As for the general election: while it is true that Trump's campaign has had success until now - far beyond what pundits a few months ago were predicting - I think that the paucity of his policies, his outrageous lies, and the unsuitability of his temperament will tell very badly against him in the greater scrutiny that is bound to occur.

It is easy from over 10,000 miles away to think that the USA is populated by ignoramuses who have been swayed by Trump's rhetoric and that therefore a majority of the electorate will support him. But he has already seized the low-hanging electoral fruit - Republicans so disenchanted even with the wacky policies that their main stream often espouses. Less extreme Republicans and Democrats may not be so easy to beguile. Between now and November Trump's opponents are going to have so much ammunition that they will never run out of ways in which they can attack him. All that Clinton needs to do is make no major missteps and she will win by a landslide.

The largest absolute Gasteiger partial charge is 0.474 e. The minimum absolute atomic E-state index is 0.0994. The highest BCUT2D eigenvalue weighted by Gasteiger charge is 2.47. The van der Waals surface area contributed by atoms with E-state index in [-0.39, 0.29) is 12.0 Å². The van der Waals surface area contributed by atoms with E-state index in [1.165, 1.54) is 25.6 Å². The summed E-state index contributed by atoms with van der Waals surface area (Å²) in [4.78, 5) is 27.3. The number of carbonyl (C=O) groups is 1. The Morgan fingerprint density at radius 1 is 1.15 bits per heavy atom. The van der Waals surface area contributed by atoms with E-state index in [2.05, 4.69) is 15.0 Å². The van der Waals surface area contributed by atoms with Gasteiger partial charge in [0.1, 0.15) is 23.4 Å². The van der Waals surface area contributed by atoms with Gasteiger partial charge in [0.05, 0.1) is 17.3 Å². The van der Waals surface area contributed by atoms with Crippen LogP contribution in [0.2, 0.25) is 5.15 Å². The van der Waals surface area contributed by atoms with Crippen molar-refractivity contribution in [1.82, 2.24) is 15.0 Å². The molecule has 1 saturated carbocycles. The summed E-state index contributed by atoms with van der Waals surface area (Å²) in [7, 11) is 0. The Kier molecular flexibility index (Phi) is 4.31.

When, in 8 months time, I revisit my predictions the outcome could be rather boring if I was essentially right. Much more interesting would be any way in which I was wrong. More interesting because we could be living in a more dangerous world but (for me at least) it will give me something to think about: why was I so wrong in my current beliefs. That would be humbling and might help me to understand politics and my own biases better.

Saturday, 26 December 2015

The price of human life

A debate is currently taking place in New Zealand about whether the drug Keytruda should be funded by the national drug agency Pharmac. It is reported that Keytruda is apparently a successful treatment in about one third of all cases of melanoma.  I have been unable to find the origin of this figure but few seem to doubt that the drug has significant efficacy and some other countries have made it available at a highly subsidised cost to patients. Pharmac itself decided recently that it was too costly to fund here but this decision may possibly be reversed by the NZ government.